Santiago, Boca del Toro, and Boquette, Panama
Trip Start Jan 12, 2008
21Trip End May 05, 2008
Map your own trip!
Show trip route
I flew back to Panama City on Monday night, March 17. Determined not to pay full fare for the airport taxi, which is the biggest ripoff I have encountered in my travels (being double the rate you would pay to go back to the airport), I jumped into a hotel van and rode with five others to the Veneto for $12. Then I jumped into a cab for a $2 ride to the Jamaican Hotel. As usual I hadnīt reserved a room, but trotting out my best Spanish I was able to find a single for $20. This is extremely cheap for Panama City.
The desk lady at the Jamaican must have been in a bitchy mood that night. I came down 10 minutes later to complain that the air conditioning wasnīt working. They have a switch behind the counter so they can sell the room at a separate price with or without ac, so she switched it on
While I was in Panama I lightened my pack by sending some tourist trinkets and spare clothes home. This turned out to be a bit of an ordeal. I couldnīt send it regular mail, instead it was delivered DHL, and it cost $150 to deliver a box. The US Customs also gave my mother a hard time, asking for three references before they would deliver it. If they are that worried about whatīs in the box they should just open it, the Panamanians looked inside before they would seal the box.
After a few days in Panama City I finally started my journey north through Central America. I rode by bus for 3.5 hours to Santiago where I met some friends. Santiagos only distinguishing feature is a catholic church in the center of town. Santiago serves as a supply point for the surrounding villages, and it is the largest city within 100 miles
Boca del Toro
I left by the night bus and the next morning arrived at the mainland bus station for Boca. After a half hour boat ride that only cost $4 I reached the Caribbean Island of Boca del Toro. This is a laid back community that is full of young Europeans on vacation. Many of the buildings are built on piling over the water, including some major hotels and bars. Pongas zip back and forth between the islands or take groups out on tours. Prices are cheap, a beer is $1.50 and well drinks $2, during happy hour they could be half that price. Food and lodging is cheap also, as long as you donīt stay at a major hotel.
I spent my first day at Boca del Drago, a mile long stretch of beach. I was surprised to find that most of the islands have shorelines that are covered with mangroves, not beaches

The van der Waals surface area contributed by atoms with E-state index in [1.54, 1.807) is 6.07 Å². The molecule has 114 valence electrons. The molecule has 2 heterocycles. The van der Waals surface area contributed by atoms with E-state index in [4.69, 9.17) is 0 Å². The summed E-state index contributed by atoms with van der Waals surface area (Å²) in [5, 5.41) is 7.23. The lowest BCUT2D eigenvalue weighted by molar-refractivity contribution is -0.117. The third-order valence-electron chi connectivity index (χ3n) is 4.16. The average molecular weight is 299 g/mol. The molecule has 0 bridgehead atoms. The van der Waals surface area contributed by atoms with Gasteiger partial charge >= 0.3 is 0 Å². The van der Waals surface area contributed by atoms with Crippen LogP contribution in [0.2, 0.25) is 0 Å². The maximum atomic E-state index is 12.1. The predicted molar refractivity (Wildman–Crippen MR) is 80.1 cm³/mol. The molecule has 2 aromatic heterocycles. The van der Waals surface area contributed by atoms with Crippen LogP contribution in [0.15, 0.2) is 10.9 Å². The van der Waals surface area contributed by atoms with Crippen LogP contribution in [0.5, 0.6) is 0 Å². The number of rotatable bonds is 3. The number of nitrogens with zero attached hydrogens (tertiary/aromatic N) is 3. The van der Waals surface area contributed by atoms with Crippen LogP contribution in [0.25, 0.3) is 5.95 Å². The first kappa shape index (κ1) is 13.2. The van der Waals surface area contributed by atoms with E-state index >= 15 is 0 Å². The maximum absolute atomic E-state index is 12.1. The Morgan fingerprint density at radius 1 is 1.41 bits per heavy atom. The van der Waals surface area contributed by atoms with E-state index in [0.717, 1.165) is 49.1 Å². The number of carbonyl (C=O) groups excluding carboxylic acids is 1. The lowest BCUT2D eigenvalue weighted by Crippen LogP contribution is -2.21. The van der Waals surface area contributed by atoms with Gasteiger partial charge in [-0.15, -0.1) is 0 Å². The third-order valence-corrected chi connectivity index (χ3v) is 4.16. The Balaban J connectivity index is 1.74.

The second day I booked a ponga tour to Zapatilla Island. This is an outer island that is surrounded by sand beach, and you can walk around it in a half hour. The sun was out, ideal for getting that deep tan. Whenever I got hot I would take a dip in the ocean which is barely below body temperature. The water here is green, with shades ranging from turquoise to lighter. On the way back to town we stopped at a shallow reef to snorkel over soft coral. I havenīt seen soft coral like this in a long time, they were in shades of red, purple, yellow, green, all gently swaying in the current.
That night it rained hard. The next day I had planned to go diving, and I started with a refresher course. Unfortunately we could only do one dive, as the rain had caused the mangrove trees to release black water into the ocean, limiting visibility near shore. Our visibility was limited to 40 feet during the dive. The good news was that even though I havenīt dove in ten years, I felt very comfortable underwater. In fact I used the least amount of air in the group, I had 1500 psi left when we surfaced. The dive master even found my old training records in the computer, so I think I will renew my PADI card when I get home.
The next morning I flew out to David, then caught a bus to Boquette. This is a town in the mountains that is popular with Americans and Europeans for second homes. The land is beautiful, with a nearby volcano in the north. The property that most people are buying is 10 kilometers toward David, so it isnīt really in town. For $200,000+ you can own a home in a gated country club with swimming pools, bar and restaurants. Some people might say it isnīt the real Panama, but you can always go to town and practice your Spanish. I found the restaurants to be good, and there was a surprising number of them for such a small town (you can walk through it in 10 minutes). There are also a lot of pensions, I only paid $15 for the night and I met others who were paying $8. So maybe a house isnīt necessary.
I would like to show you all the colorful flower gardens I saw there, but my camera batteries were dead. There are some beautiful flowers and houses there. I love the picture of the mountain stream, I want a house right next to it.
I was only able to spend one night there, then I had to go back to David and catch a bus to Costa Rica. I only have a month of time left, so I have to accelerate my travels. I can spend one week in Costa Rica, one in Nicaragua, one in Guatemala, and one in Belize and the Yucatan.